The conceptual gap noted above is significant because communal interaction and relationships make up a substantial portion of everyday social reality. We all engage in communal interaction, for instance, neighboring; we all develop and sustain communal relationships, whether they are with neighbors, coworkers, or other kinds of acquaintances. Arguably, most of our life outside the home takes place in communal territories such as neighborhood streets, workplaces, coffee shops, and bars— the latter two niches carved out from public territory, aptly named “third places” by Oldenburg (1989). From Lofland (1973), we also know that people tend to transform public territories into more homey environments in order to maximize personal comfort and benefits. Far from being derivations of the private or the public, communal worlds are distinct, vital, and ubiquitous fixtures of everyday social reality, deserving of independent investigation and theorizing. One aim of such inquiry is to shift sociologists and others’ preoccupation with the dichotomy between “public” and “private” (Sheller and Urry 2003) toward a more complex and more accurate conception of social reality. Building on Hunter’s (1985) model of three social orders, Lofland (1998) provides a new “rudimentary geography” of the lifeworld as a composite of three social realms: the private, the parochial, and the public. She defines realms as social territories, each characterized by a distinctive “relational form” that refers to how individuals interact with one another. An intimate relational form indicates the existence of a private realm, a communal relational form suggests a parochial realm, and a stranger or categorical relational form corresponds with a public realm (p. 14). While, theoretically, any realm can appear anywhere, empirically, certain environments tend to anchor specific realms: “To oversimplify a bit, the private realm is the world of the household and friend and kin network; the parochial realm is the world of the neighborhood, workplace, or acquaintance network; and the public is the world of strangers and the ‘street’” (p. 10). Lofland’s new geography of the lifeworld is tremendously helpful in identifying and overcoming misconceptions in past studies of urban life. Most revealing is her observation in a footnote that Chicago school ethnographies, while routinely considered to be the quintessential body of research on urban and thus public life, are in fact rooted in neighborhood environments dominated by communal forms of interaction (p. 22; cf. Lofland 1983). Elsewhere, she suggests that most of what sociologists diagnose to be calamities of the public realm are actually social control problems pertinent to the parochial realm (Lofland 1994:30). In short, one payoff of a more-differentiated social geography is a better understanding of social territories— their boundaries, structures, functions, and problems—as expressed through interpersonal conduct. Perhaps even more important, by emphasizing social interaction, Lofland’s model can inspire a paradigm shift in the conception and study of “community.” Despite the legendary ambiguity of the concept of community, previous overviews (Altman and Wandersman 1987; Driskell and Lyon 2002; Hillery 1955; Hunter 1975; Karp, Stone, and Yoels 1991; Lyon 1987) largely agree on three basic components that have dominated definitions of community in the past: first, the presence of a shared territory; second, the presence of significant social ties; and third, the presence of meaningful social interaction. I argue that most scholars of community have prioritized the first and second elements—either separately or in combination— over the remaining one. Proponents of a predominantly territorial definition of community have long diagnosed and bemoaned the continuing “eclipse,” or “loss,” of community in our society (e.g., Nisbet 1953; Putnam 2000; Stein 1960; cf. Lyon 1987 for an overview). Over the last three decades, Wellman and other promoters of social network theory (Hampton and Wellman 2003; Wellman 1979, 1996, 1999, 2001; Wellman and Leighton 1979; Wellman and Wortley 1990) have developed an alternative approach that considers community to be “transformed,” “liberated,” or even “saved” instead of being lost. This definition virtually abandons a territorial understanding of community and provides for a radical despatialization and individualization of the concept. Between these two opposing positions stand the many urban scholars who embrace the conceptual gains the social network approach has made, yet who are not ready to fully retire the spatial reality of communities (e.g., Hunter 1974). Numerous empirical studies have substantiated the existence of functioning neighborhood communities. In fact, a recent shift toward community optimism and chronicling neighborhood success stories can be observed among urban scholars of various convictions (Hoffman 2003; Keller 2003; Putnam and Feldstein 2003). Compared with the scholarly attention paid to shared territory and social ties, the third definitional element of community, social interaction, has been relatively neglected. Beyond establishing the existence of parochial social relationships, few urban scholars have focused on examining the exact “nature of social ties” (White and Guest 2003:241) in neighborhoods or, in other words, the patterned social practices and interpretations that generate and sustain social ties. Lofland’s model, while resonating with previous work by urban scholars in the symbolic interactionist tradition (Karp, Stone, and Yoels 1991), provides a fresh impulse for such an investigation. Defining community as a genre of social conduct calls for microscopic analyses of the snippets and strands of communal interaction as the smallest building blocks of community “DNA.” Such a “community magnified” perspective will ground and hopefully invigorate ongoing debates. It will enhance the investigation of “interaction spaces and urban relationships” that Lofland (2003:949ff.) identified as one subarea of urban sociology that particularly benefits from symbolic interactionist scholarship. In more detail, such a perspective can advance theorizing and research beyond current limitations in at least two ways. First, it encourages the inclusion of seemingly nonsignificant interaction and relationships, thereby filling a noticeable conceptual void. Second, it allows one to problematize the nontrivial role of territory for community, not as externally fixed space but as places, that is, complex and layered chunks of environment ripe with individual and collective meanings. Yet of what does the work of neighboring actually consist? What is neighboring? In 1968 Keller offered a basic definition of the concept that is still useful today:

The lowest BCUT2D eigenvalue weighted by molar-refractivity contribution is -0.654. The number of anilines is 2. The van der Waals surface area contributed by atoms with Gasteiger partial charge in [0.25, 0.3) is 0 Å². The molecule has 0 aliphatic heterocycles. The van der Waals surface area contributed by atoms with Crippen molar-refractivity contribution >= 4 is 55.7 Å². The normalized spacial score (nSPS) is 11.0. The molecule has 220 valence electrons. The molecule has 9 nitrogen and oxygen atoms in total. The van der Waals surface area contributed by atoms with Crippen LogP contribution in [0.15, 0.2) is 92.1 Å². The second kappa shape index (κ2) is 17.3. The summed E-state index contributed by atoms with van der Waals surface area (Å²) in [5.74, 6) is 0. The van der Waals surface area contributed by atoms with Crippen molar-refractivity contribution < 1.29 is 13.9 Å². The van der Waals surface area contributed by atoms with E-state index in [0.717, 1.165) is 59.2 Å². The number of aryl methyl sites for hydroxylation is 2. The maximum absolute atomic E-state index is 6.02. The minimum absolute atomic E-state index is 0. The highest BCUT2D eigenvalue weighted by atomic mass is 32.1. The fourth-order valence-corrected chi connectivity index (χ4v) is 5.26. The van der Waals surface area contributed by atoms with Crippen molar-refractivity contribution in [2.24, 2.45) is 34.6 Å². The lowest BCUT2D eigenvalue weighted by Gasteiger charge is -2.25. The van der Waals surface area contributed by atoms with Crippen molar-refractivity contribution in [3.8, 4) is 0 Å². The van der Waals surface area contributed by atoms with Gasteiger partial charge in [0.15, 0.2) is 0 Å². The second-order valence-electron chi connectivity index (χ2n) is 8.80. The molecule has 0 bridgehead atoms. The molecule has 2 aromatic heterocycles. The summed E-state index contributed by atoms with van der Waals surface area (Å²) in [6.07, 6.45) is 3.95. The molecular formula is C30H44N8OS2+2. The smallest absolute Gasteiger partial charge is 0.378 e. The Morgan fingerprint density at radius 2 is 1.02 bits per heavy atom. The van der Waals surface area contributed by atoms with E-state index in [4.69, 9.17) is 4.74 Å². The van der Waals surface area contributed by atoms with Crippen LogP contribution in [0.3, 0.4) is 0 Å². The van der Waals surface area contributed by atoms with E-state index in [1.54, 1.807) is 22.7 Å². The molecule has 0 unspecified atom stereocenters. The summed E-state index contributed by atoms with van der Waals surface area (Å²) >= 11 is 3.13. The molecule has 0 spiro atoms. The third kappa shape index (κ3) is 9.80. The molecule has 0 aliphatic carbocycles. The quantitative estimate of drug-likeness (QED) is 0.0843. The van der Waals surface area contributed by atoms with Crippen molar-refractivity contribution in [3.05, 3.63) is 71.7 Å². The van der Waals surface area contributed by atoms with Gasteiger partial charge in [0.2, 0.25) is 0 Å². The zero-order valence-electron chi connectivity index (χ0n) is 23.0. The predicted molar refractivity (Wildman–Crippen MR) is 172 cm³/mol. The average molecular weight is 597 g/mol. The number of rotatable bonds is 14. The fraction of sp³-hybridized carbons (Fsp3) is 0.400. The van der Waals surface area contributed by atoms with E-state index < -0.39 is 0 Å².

“Neighboring refers to the activities engaged in by neighbors as neighbors and the relationships these engender among them” (p. 29). Informed by Keller’s definition, and Warren’s (1981:73) reminder that neighboring actually follows rules, I define neighboring as a normative set of interactive practices that characterizes neighborhoods as one kind of parochial territory. Generally speaking, I view neighboring as a vital ingredient in the development of local community. Below, I analyze four distinct practices individuals enact to treat each other “as neighbors”: friendly recognition, parochial helpfulness, proactive intervention, and embracing and contesting diversity. In the following pages, I briefly review the literature, describe my research methods and settings, present my analysis, and conclude with a summary and some general comments.